Background: The choice of graft for anterior cruciate ligament
reconstruction is a matter of debate, with patellar and hamstring tendons
being the two most popular autologous graft options. The objective of this
study was to determine in a prospective, randomized clinical trial whether two
grafts (bone-patellar tendon-bone or doubled hamstring tendons) fixed with
modern devices affect the two-year minimum clinical and radiographic outcomes
of anterior cruciate ligament reconstruction.
Methods: One hundred and twenty patients with a chronic unilateral
rupture of the anterior cruciate ligament underwent arthroscopically assisted
reconstruction with use of either autologous bone-patellar tendon-bone or
doubled hamstring tendon grafts, in a strictly alternating manner. Both groups
were comparable with regard to demographic data, preoperative activity level,
mechanism of injury, interval between the injury and the operation, and the
amount of knee laxity present preoperatively. The same well-proven surgical
technique and aggressive controlled rehabilitation was used. An independent
observer, who was blinded with regard to the involved leg and the type of
graft, performed the outcome assessment with use of a visual analog scale, the
new International Knee Documentation Committee form, the Knee Injury and
Osteoarthritis Outcome Score, the Functional Knee Score for Anterior Knee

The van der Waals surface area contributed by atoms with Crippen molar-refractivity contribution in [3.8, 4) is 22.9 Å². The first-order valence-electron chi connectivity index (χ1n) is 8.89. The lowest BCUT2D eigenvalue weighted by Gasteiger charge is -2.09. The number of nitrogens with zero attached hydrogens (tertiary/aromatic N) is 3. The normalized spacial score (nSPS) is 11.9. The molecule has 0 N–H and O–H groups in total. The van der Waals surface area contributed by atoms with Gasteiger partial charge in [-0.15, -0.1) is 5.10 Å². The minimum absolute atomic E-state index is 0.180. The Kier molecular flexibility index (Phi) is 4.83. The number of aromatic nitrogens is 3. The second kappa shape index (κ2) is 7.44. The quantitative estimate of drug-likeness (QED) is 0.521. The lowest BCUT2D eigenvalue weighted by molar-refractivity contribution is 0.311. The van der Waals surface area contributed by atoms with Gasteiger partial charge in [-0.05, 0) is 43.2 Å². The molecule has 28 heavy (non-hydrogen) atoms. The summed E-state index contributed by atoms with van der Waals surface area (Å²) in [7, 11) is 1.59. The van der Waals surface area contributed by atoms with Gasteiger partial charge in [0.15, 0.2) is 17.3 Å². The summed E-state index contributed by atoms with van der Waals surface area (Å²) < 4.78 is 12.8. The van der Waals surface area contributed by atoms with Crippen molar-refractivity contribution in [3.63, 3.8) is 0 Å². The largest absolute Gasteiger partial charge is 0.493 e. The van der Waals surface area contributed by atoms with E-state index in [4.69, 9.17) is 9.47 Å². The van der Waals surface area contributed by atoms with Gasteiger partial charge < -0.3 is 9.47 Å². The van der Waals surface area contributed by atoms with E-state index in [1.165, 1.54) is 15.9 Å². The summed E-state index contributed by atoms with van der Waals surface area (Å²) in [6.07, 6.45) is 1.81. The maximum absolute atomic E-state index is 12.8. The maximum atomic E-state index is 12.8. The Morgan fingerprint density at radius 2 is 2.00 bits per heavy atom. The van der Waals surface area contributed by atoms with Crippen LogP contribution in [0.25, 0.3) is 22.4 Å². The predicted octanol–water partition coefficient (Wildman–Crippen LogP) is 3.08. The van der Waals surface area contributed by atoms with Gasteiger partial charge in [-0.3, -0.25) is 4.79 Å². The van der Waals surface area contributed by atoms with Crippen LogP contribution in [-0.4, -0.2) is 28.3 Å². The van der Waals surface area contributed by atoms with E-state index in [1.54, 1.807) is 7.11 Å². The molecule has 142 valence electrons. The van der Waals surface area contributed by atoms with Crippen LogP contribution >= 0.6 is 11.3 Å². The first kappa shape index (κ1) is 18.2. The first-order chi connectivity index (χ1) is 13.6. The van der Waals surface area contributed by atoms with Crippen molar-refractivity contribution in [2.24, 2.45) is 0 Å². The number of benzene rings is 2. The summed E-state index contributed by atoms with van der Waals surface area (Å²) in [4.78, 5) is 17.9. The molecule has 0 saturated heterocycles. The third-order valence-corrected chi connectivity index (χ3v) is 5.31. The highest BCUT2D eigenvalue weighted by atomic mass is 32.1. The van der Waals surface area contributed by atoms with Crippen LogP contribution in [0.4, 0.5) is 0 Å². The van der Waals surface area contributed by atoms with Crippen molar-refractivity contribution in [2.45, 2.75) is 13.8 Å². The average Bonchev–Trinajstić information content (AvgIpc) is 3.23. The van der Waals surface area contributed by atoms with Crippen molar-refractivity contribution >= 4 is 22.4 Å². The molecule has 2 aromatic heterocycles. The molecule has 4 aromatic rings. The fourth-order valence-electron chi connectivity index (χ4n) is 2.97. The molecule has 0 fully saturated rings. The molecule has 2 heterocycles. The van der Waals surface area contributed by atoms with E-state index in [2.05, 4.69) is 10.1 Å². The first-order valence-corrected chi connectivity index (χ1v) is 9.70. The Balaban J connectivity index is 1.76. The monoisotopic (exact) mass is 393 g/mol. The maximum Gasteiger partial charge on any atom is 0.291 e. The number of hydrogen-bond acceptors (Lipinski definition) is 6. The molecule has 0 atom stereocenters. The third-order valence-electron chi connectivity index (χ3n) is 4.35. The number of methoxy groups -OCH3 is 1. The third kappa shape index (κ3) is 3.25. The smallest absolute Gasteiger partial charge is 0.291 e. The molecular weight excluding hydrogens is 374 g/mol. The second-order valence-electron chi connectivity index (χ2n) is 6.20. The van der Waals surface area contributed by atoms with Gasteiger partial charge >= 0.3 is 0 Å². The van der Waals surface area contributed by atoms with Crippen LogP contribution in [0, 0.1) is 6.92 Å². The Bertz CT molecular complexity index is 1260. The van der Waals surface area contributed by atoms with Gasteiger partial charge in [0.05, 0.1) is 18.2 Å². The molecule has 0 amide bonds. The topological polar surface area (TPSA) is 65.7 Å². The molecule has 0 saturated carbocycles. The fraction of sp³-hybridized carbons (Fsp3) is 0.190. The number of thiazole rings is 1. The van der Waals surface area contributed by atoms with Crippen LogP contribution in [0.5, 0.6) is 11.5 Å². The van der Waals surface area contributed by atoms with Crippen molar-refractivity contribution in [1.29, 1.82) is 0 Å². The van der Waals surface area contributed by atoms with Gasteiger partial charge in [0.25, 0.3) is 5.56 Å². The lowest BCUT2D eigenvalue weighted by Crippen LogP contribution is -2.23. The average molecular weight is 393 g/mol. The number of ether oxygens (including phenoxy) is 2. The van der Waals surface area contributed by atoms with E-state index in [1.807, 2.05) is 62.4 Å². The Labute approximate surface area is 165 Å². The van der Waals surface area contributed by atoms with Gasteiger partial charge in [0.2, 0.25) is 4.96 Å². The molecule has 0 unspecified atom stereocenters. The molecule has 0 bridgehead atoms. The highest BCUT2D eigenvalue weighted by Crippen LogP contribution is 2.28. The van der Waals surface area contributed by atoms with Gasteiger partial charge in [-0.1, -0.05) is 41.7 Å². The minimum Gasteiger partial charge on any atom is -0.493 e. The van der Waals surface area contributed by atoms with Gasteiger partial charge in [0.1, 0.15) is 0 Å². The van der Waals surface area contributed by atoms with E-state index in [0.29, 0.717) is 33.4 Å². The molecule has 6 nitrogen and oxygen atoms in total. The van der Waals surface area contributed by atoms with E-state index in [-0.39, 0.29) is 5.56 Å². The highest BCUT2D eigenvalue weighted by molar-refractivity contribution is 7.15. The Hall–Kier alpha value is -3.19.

Pain, and an arthrometric and an isokinetic dynamometric evaluation.
Radiographs were also made.
Results: At the two-year follow-up evaluation, no differences were
found in terms of the visual analog score, the Knee Injury and Osteoarthritis
Outcome Score, the new International Knee Documentation Committee subjective
and objective evaluation scores, the KT-1000 side-to-side laxity measurements,
the Functional Knee Score for Anterior Knee Pain, muscle strength recovery, or
return to sports activities. In the bone-patellar tendon-bone group, we found
a higher prevalence of postoperative kneeling discomfort (p < 0.01) and an
increased area of decreased skin sensitivity (p < 0.001). In the hamstring
tendon group, we recorded a higher prevalence of femoral tunnel widening (p
< 0.01). In this group, a correlation was also found between medial
meniscectomy and an increased prevalence of pivot-shift glide (p = 0.035).
Conclusions: We believe that, with use of accurate and proven
surgical and rehabilitation techniques, both grafts are an equivalent option
for anterior cruciate ligament reconstruction.
Level of Evidence: Therapeutic study, Level I-1b
(randomized controlled trial [no significant difference but narrow confidence
intervals]). See Instructions to Authors for a complete description of levels